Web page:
- The Story Girl gives a great and instantly recognizable description of synesthesia without ever actually using the word
- The Story Girl befriends a desperately shy neighbor who is known as the Awkward Man, "because he is so awkward," our narrator Bev helpfully explains
- the Awkward Man is later revealed to have a secret room in his house containing women's clothing, which, the Story Girl explains, is because he's spent years buying things for an imaginary girlfriend - and, I mean, far be it from me to question the Story Girl! but some grad student could probably get a real good paper on gender and sexuality in turn-of-the-century children's lit out of this is all I'm saying
Prompt: hexarchate, "calendrical sword."
Ajewen Cheris and her girlfriend Linnis Orua paused outside the shop. A banner of ink painted onto silk fluttered in the flirtatious artificial breeze. Orua had grown up on a station with less naturalistic ideas of aesthetics, and found this dome-city with its aleatory weather nerve-wracking. She still spooked whenever there was a wind, which entertained Cheris because Orua also had long, luxurious waves of hair that rippled beautifully. "We were always told to be aware of strange air currents as a possible sign of carapace breach!" Orua had protested when Cheris teased her about it.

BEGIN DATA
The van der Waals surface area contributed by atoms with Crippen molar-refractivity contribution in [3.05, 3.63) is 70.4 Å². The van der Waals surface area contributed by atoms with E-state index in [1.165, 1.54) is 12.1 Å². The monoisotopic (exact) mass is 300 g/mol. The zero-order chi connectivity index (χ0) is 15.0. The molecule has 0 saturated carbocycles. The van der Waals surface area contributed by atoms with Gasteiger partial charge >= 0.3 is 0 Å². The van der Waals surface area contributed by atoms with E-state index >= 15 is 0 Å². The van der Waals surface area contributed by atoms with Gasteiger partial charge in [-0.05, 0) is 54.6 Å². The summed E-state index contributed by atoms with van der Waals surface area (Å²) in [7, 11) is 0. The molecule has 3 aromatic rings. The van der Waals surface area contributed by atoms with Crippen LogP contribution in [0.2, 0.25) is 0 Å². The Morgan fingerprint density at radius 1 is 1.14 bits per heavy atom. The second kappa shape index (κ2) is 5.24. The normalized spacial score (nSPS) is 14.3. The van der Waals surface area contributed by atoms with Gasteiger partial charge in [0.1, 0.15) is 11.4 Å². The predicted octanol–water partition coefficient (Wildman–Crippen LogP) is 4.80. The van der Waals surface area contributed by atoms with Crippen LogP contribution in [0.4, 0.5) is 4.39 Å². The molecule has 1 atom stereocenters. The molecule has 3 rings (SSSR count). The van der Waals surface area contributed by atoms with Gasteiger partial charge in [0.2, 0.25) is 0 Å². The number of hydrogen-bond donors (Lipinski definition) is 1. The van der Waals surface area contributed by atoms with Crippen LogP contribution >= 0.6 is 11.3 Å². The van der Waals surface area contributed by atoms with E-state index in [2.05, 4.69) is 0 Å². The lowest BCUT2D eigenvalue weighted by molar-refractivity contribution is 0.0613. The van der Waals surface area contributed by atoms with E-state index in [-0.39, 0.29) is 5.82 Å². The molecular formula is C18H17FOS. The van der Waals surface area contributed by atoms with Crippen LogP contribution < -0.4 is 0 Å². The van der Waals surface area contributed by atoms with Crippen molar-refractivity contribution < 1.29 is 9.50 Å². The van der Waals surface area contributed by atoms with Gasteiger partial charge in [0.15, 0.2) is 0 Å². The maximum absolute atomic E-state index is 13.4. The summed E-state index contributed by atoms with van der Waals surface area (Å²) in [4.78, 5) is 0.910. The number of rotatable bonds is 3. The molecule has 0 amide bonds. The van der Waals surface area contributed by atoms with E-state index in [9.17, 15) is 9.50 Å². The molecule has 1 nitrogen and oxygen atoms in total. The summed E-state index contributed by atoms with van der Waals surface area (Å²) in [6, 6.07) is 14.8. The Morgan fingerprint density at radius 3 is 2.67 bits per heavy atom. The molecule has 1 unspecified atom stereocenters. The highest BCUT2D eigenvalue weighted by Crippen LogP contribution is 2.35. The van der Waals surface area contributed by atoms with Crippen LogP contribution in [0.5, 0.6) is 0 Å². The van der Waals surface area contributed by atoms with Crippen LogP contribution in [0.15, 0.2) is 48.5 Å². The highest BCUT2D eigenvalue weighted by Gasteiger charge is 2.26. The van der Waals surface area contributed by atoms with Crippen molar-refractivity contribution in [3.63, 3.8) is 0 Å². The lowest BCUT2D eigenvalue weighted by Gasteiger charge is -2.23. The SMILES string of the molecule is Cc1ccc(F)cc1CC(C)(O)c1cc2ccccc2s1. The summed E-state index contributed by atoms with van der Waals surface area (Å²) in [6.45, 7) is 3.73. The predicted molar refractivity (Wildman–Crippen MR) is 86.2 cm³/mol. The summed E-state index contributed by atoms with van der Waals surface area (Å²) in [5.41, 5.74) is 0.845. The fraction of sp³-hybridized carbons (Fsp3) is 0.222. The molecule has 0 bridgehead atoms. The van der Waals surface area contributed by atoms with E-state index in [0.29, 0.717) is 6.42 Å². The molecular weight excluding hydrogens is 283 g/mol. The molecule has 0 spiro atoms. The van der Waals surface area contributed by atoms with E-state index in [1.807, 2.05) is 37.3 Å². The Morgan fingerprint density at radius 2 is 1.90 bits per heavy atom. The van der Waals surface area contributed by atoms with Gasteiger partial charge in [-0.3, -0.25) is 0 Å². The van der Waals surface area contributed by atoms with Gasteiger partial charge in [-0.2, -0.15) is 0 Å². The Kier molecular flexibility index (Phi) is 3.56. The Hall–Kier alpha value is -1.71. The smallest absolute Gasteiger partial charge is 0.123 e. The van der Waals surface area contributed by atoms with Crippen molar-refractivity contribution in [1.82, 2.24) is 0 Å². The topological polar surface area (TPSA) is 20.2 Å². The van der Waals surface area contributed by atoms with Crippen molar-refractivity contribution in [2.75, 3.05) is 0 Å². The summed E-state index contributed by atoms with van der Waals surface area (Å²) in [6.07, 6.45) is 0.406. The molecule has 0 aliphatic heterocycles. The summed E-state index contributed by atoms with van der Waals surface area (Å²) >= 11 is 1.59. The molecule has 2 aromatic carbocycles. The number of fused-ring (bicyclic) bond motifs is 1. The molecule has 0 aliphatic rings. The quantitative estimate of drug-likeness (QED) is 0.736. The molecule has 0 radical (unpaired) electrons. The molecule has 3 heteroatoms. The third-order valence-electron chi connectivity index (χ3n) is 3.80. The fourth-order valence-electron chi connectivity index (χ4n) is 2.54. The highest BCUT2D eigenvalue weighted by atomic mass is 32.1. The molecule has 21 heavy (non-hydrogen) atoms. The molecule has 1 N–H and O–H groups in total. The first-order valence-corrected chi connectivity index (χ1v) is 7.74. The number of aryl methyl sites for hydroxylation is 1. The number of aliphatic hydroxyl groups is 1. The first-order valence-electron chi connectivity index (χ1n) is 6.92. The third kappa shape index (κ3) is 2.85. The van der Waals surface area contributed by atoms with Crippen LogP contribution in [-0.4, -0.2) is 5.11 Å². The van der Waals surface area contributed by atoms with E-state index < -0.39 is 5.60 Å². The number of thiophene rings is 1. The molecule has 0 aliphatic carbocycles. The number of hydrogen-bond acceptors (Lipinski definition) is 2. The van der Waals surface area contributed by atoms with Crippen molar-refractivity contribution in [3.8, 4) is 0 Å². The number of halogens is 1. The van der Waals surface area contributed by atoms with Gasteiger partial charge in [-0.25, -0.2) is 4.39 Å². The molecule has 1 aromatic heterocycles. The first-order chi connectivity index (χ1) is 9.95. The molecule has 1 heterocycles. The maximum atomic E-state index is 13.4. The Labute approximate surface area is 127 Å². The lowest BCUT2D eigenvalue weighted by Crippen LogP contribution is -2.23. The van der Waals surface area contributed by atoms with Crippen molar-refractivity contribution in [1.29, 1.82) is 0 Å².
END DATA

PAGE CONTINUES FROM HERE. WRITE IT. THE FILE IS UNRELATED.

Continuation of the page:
"Blades for All Occasions," Cheris read. She had been saving for this moment throughout the first two years of academy, and practicing for it besides. Orua didn't understand her fondness for the sport of dueling, but she had agreed to come along for moral support.
"Well, no sense in lingering outside," Orua said. She grinned at Cheris and walked forward. The door swooshed open for her.
Cheris followed her in. A tame (?) falcon on a perch twisted its head sideways to peer at her as she entered. The falcon was either genetically engineered or dyed or even painted, although she wasn't sure how she felt about any of those alternatives: its primary feathers shaded from black to blood red, with striking metallic gold bands toward the tips. It looked gaudy as hell and quintessentially Kel.
Orua was busy suppressing a giggle at the falcon's aesthetics. Cheris poked her in the side to get her to stop and looked around the displays, wide-eyed. Her eyes stung suspiciously at the sight of all those weapons, everything from tactical knives to ornamented daggers with rough-hewn gems in their pommels and pragmatic machetes.